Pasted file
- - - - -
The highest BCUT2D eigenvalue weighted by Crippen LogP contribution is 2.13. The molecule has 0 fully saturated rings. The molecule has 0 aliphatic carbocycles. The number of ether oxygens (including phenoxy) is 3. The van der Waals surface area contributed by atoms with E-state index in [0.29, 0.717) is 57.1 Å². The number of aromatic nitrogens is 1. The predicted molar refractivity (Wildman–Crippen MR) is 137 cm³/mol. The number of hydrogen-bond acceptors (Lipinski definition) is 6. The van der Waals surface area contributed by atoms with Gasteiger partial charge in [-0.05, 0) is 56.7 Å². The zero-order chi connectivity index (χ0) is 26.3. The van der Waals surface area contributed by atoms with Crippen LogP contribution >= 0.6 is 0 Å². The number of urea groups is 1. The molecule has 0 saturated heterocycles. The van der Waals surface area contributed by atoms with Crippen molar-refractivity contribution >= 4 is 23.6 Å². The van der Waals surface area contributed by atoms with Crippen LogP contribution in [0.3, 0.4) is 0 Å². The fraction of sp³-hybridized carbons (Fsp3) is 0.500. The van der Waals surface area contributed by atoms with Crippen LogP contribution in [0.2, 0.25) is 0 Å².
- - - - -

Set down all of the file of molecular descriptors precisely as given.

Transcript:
The highest BCUT2D eigenvalue weighted by Crippen LogP contribution is 2.13. The molecule has 0 fully saturated rings. The molecule has 0 aliphatic carbocycles. The number of ether oxygens (including phenoxy) is 3. The van der Waals surface area contributed by atoms with E-state index in [0.29, 0.717) is 57.1 Å². The number of aromatic nitrogens is 1. The predicted molar refractivity (Wildman–Crippen MR) is 137 cm³/mol. The number of hydrogen-bond acceptors (Lipinski definition) is 6. The van der Waals surface area contributed by atoms with Gasteiger partial charge in [-0.05, 0) is 56.7 Å². The zero-order chi connectivity index (χ0) is 26.3. The van der Waals surface area contributed by atoms with Crippen LogP contribution >= 0.6 is 0 Å². The number of urea groups is 1. The molecule has 0 saturated heterocycles. The van der Waals surface area contributed by atoms with Crippen molar-refractivity contribution >= 4 is 23.6 Å². The van der Waals surface area contributed by atoms with Crippen LogP contribution in [0.3, 0.4) is 0 Å². The fraction of sp³-hybridized carbons (Fsp3) is 0.500. The van der Waals surface area contributed by atoms with Crippen LogP contribution in [0.2, 0.25) is 0 Å².